The productivity, respiration and carbon cycle of two lowland tropical forest plots in south-western Amazonia, Peru

Y. Malhi, F.F.F Amezquita , C.E Doughty , JE Silva-Espejo , D. B. Metcalfe, LEO Aragao , CAJ Girardin , L.P Huaraca-Quispe, I Alzamora-Taype , L Eguiluz-Mora, T Marthews, K Halladay, A. L. Robertson, J. B. Fisher, Joana Zaragoza-Castells, C.M Rojas-Villagra , Y Pelaez-Tapia , N. Salinas, Patrick Meir, O. L. Phillips

Research output: Contribution to journalArticlepeer-review


Background: The forests of western Amazonia are known to be more dynamic that the better-studied forests of eastern Amazonia, but there has been no comprehensive description of the carbon cycle of a western Amazonian forest.

Aims: We present the carbon budget of two forest plots in Tambopata in south-eastern Peru, western Amazonia. In particular, we present, for the first time, the seasonal variation in the detailed carbon budget of a tropical forest.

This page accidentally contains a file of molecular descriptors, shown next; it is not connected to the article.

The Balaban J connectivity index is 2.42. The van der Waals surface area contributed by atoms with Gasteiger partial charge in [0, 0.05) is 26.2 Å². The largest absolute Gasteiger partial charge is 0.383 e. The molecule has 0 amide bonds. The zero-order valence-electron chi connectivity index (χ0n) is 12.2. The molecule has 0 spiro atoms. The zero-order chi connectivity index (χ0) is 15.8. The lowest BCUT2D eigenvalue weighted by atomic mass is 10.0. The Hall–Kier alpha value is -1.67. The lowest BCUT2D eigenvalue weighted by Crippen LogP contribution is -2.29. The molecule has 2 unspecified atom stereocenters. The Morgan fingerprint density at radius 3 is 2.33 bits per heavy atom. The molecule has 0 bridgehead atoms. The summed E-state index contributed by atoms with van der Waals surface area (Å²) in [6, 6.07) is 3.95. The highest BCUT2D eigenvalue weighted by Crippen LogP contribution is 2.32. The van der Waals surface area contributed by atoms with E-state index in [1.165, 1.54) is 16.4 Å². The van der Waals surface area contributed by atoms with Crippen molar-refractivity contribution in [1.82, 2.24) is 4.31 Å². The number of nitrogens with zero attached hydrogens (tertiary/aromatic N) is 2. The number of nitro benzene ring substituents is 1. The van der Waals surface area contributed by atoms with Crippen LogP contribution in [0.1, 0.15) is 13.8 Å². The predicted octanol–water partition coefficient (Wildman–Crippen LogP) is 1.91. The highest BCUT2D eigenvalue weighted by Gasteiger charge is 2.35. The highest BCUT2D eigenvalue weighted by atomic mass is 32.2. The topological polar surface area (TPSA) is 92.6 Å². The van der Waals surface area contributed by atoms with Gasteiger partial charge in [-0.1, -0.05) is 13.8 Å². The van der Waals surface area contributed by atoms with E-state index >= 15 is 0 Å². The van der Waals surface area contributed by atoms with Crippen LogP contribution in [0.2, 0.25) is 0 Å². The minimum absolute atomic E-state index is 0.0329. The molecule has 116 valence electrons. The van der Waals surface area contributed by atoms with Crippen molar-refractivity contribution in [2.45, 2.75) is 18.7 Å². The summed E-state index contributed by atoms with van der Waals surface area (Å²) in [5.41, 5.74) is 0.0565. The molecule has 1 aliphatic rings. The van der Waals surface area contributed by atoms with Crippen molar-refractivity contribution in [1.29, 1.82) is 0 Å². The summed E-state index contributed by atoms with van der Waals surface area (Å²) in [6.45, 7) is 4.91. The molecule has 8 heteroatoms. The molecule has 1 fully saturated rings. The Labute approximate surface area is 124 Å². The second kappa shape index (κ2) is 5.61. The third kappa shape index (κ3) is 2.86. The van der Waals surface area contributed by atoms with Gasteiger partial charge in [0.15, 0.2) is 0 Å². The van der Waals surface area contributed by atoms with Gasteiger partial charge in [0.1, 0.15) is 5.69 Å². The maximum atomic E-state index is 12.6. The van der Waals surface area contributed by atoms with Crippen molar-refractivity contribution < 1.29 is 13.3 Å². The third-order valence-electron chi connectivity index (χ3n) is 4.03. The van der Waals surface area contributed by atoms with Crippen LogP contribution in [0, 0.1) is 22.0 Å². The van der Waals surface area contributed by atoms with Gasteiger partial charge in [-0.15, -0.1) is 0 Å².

Methods: We measured the major components of net primary production (NPP) and total autotrophic respiration over 3–6 years.
Results: The NPP for the two plots was 15.1 ± 0.8 and 14.2 ± 1.0 Mg C ha−1 year−1, the gross primary productivity (GPP) was 35.5 ± 3.6 and 34.5 ± 3.5 Mg C ha−1 year−1, and the carbon use efficiency (CUE) was 0.42 ± 0.05 and 0.41 ± 0.05. NPP and CUE showed a large degree of seasonality.

Conclusions: The two plots were similar in carbon cycling characteristics despite the different soils, the most notable difference being high allocation of NPP to canopy and low allocation to fine roots in the Holocene floodplain plot. The timing of the minima in the wet–dry transition suggests they are driven by phenological rhythms rather than being driven directly by water stress. When compared with results from forests on infertile forests in humid lowland eastern Amazonia, the plots have slightly higher GPP, but similar patterns of CUE and carbon allocation.
Original languageEnglish
JournalPlant Ecology and Diversity
Publication statusPublished - 2013


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